Skam depicts the lives of a group of young students who attend Hartvig Nissen high school in the rather wealthy area of west Oslo. It was first broadcast on major Norwegian tv channel NRK in 2015. Up to 1 million people watched the first episode, representing about one fifth of the population and accounting for its status as a massive cultural phenomenon.
In the past few weeks, countless articles have been published on the subject, commenting on the show’s impact abroad. To use the term « teen drama » is rather reductive, but maybe this show could help improve the image of such a genre. Initially, Skam may appear a little shallow and rather cliché, most mainstream teenage dramas being characterized by over-polished dramatic overreaction with an unconvincing use of pathos. Skam has been compared to British TV drama Skins countless times, but it is considerably less excessive, which is one of its key qualities that will be discussed later on. By visiting the show’s continously updated webpage and reading the comments left by its viewers, one cannot help but sense how touched the fans are, quickly revising our idea of a superficial show. The impact on the country’s youth is spectacular, its effects ranging from losing sleep over content not being updated quickly enough to skipping school for the same reason.
This is what helps Skam shine over the landscape of teenage TV dramas : it is refreshingly realistic and relatable.
Its website features screenshots of text conversations being posted in real time. It has an accessible and popular soundtrack featuring the likes of The Weeknd and Justin Bieber, and it uses social media without the usual cynism and disdain that is targeted at the habits of the younger generation. The characters each have their own Instagram accounts that can be easily confused with any other non-fictional teenager’s account. Details that mark the everyday with which the audience can identify are carefully exploited by Julie Andem, the creator of the show, who travelled around Norway in order to interview teenagers so she could glean an accurate depiction of their lives. Skam is thus created by young people, for young people, with young people. Actor Tarjei Sanvik Moe, who plays Isak, is 17 years old, and Josefine Pettersen who plays Noora, is 20 years old and even works as a telemarketer alongside being an actress.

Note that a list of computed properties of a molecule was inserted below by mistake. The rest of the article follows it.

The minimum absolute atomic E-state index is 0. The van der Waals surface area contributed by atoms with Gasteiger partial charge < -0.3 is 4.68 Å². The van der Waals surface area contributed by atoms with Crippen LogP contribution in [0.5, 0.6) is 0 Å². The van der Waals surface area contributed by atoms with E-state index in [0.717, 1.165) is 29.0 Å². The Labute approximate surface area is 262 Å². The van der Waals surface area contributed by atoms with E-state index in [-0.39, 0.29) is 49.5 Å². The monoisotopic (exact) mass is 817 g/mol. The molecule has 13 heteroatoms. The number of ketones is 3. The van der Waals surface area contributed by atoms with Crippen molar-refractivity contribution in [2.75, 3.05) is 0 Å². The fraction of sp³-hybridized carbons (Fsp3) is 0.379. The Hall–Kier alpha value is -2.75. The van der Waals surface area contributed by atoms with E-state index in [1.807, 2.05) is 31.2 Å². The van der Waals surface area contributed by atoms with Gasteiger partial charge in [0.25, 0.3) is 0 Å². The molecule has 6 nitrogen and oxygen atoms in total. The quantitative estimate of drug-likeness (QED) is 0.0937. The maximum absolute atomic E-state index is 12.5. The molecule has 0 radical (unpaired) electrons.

Each season has a different main character. The last season’s main romantic story is probably what caused the show’s growing success abroad : young Isak falls in love with handsome senior year student Even, who then starts showing signs of maniac behavioural disorders. People have grown incredibly attached to Isak and Even because of the way they embody the difficulties young people experience in opening up about their sexuality.
Here is a touching article from Aftenposten (Norway’s most read newspaper) about how the show helped a young nineteen year old Norwegian to come out of the closet.